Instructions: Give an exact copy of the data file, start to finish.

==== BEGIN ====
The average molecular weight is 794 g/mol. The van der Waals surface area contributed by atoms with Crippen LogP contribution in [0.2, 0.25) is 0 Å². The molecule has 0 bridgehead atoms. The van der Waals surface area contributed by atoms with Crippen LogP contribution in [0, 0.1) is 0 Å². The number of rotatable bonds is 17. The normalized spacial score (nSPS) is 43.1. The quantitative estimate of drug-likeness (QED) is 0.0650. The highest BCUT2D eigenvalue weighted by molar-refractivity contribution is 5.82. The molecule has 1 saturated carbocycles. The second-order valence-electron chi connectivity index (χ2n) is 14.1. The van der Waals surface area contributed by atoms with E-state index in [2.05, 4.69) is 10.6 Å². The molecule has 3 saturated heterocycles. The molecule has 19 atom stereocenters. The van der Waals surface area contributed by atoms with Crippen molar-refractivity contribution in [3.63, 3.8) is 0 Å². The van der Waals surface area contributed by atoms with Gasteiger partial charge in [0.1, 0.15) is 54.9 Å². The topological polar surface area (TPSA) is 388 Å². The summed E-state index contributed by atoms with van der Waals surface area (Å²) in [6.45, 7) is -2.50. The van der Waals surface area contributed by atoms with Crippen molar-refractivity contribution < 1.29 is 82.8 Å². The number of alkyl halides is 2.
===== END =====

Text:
The average molecular weight is 794 g/mol. The van der Waals surface area contributed by atoms with Crippen LogP contribution in [0.2, 0.25) is 0 Å². The molecule has 0 bridgehead atoms. The van der Waals surface area contributed by atoms with Crippen LogP contribution in [0, 0.1) is 0 Å². The number of rotatable bonds is 17. The normalized spacial score (nSPS) is 43.1. The quantitative estimate of drug-likeness (QED) is 0.0650. The highest BCUT2D eigenvalue weighted by molar-refractivity contribution is 5.82. The molecule has 1 saturated carbocycles. The second-order valence-electron chi connectivity index (χ2n) is 14.1. The van der Waals surface area contributed by atoms with E-state index in [2.05, 4.69) is 10.6 Å². The molecule has 3 saturated heterocycles. The molecule has 19 atom stereocenters. The van der Waals surface area contributed by atoms with Crippen molar-refractivity contribution in [3.63, 3.8) is 0 Å². The van der Waals surface area contributed by atoms with Gasteiger partial charge in [0.1, 0.15) is 54.9 Å². The topological polar surface area (TPSA) is 388 Å². The summed E-state index contributed by atoms with van der Waals surface area (Å²) in [6.45, 7) is -2.50. The van der Waals surface area contributed by atoms with Crippen molar-refractivity contribution < 1.29 is 82.8 Å². The number of alkyl halides is 2.